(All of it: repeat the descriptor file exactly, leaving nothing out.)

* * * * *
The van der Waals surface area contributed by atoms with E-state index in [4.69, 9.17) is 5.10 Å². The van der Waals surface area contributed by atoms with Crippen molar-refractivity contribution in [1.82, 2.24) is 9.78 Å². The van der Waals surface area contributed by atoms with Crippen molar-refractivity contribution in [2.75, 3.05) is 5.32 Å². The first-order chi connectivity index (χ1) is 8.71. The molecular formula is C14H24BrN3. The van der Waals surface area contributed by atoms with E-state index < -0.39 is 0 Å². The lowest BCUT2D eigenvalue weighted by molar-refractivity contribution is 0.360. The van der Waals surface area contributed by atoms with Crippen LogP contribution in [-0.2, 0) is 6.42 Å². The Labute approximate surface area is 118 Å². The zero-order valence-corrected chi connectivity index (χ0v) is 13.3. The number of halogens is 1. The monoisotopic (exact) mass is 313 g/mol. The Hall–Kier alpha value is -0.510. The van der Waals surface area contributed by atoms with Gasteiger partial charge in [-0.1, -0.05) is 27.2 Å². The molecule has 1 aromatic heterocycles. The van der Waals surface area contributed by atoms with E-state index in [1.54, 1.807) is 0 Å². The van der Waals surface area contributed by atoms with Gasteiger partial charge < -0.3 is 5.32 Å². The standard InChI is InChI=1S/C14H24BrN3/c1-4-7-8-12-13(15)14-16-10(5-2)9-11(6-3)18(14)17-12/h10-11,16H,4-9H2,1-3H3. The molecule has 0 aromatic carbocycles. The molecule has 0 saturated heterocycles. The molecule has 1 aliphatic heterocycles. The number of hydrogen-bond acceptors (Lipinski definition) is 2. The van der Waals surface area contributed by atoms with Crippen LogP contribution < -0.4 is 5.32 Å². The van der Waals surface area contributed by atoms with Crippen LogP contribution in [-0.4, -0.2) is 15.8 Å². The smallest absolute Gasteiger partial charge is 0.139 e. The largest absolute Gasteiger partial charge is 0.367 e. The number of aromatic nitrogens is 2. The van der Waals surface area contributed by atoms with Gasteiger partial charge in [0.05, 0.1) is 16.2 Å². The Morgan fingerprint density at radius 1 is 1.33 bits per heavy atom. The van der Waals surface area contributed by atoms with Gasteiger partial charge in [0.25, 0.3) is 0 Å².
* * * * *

The van der Waals surface area contributed by atoms with E-state index in [4.69, 9.17) is 5.10 Å². The van der Waals surface area contributed by atoms with Crippen molar-refractivity contribution in [1.82, 2.24) is 9.78 Å². The van der Waals surface area contributed by atoms with Crippen molar-refractivity contribution in [2.75, 3.05) is 5.32 Å². The first-order chi connectivity index (χ1) is 8.71. The molecular formula is C14H24BrN3. The van der Waals surface area contributed by atoms with E-state index < -0.39 is 0 Å². The lowest BCUT2D eigenvalue weighted by molar-refractivity contribution is 0.360. The van der Waals surface area contributed by atoms with Crippen LogP contribution in [-0.2, 0) is 6.42 Å². The Labute approximate surface area is 118 Å². The zero-order valence-corrected chi connectivity index (χ0v) is 13.3. The number of halogens is 1. The monoisotopic (exact) mass is 313 g/mol. The Hall–Kier alpha value is -0.510. The van der Waals surface area contributed by atoms with Gasteiger partial charge in [-0.1, -0.05) is 27.2 Å². The molecule has 1 aromatic heterocycles. The van der Waals surface area contributed by atoms with E-state index in [1.54, 1.807) is 0 Å². The van der Waals surface area contributed by atoms with Gasteiger partial charge < -0.3 is 5.32 Å². The standard InChI is InChI=1S/C14H24BrN3/c1-4-7-8-12-13(15)14-16-10(5-2)9-11(6-3)18(14)17-12/h10-11,16H,4-9H2,1-3H3. The molecule has 0 aromatic carbocycles. The molecule has 0 saturated heterocycles. The molecule has 1 aliphatic heterocycles. The number of hydrogen-bond acceptors (Lipinski definition) is 2. The van der Waals surface area contributed by atoms with Crippen LogP contribution < -0.4 is 5.32 Å². The van der Waals surface area contributed by atoms with Crippen LogP contribution in [-0.4, -0.2) is 15.8 Å². The smallest absolute Gasteiger partial charge is 0.139 e. The largest absolute Gasteiger partial charge is 0.367 e. The number of aromatic nitrogens is 2. The van der Waals surface area contributed by atoms with Gasteiger partial charge in [0.05, 0.1) is 16.2 Å². The Morgan fingerprint density at radius 1 is 1.33 bits per heavy atom. The van der Waals surface area contributed by atoms with Gasteiger partial charge in [0.25, 0.3) is 0 Å².